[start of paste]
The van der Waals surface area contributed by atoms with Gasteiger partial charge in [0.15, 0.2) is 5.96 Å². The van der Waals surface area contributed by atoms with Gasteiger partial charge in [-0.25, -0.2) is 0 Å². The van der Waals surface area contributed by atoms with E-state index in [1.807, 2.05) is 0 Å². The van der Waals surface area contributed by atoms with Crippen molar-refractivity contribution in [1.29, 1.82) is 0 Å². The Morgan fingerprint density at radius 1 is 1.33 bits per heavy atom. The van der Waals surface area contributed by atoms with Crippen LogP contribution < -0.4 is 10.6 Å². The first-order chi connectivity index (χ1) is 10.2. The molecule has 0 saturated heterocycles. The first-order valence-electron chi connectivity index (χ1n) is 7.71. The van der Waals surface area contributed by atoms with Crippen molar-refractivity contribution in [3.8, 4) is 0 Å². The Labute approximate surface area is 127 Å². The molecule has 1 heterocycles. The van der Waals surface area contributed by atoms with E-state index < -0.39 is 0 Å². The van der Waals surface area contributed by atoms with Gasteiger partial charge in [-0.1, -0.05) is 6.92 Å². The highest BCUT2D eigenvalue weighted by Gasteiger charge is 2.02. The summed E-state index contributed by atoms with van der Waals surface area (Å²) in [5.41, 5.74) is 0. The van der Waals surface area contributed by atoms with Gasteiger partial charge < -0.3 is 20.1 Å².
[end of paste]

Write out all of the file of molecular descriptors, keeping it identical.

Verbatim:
The van der Waals surface area contributed by atoms with Gasteiger partial charge in [0.15, 0.2) is 5.96 Å². The van der Waals surface area contributed by atoms with Gasteiger partial charge in [-0.25, -0.2) is 0 Å². The van der Waals surface area contributed by atoms with E-state index in [1.807, 2.05) is 0 Å². The van der Waals surface area contributed by atoms with Crippen molar-refractivity contribution in [1.29, 1.82) is 0 Å². The Morgan fingerprint density at radius 1 is 1.33 bits per heavy atom. The van der Waals surface area contributed by atoms with Crippen LogP contribution < -0.4 is 10.6 Å². The first-order chi connectivity index (χ1) is 10.2. The molecule has 0 saturated heterocycles. The first-order valence-electron chi connectivity index (χ1n) is 7.71. The van der Waals surface area contributed by atoms with Crippen molar-refractivity contribution in [3.8, 4) is 0 Å². The Labute approximate surface area is 127 Å². The molecule has 1 heterocycles. The van der Waals surface area contributed by atoms with E-state index < -0.39 is 0 Å². The van der Waals surface area contributed by atoms with Gasteiger partial charge in [-0.1, -0.05) is 6.92 Å². The highest BCUT2D eigenvalue weighted by Gasteiger charge is 2.02. The summed E-state index contributed by atoms with van der Waals surface area (Å²) in [5.41, 5.74) is 0. The van der Waals surface area contributed by atoms with Gasteiger partial charge < -0.3 is 20.1 Å².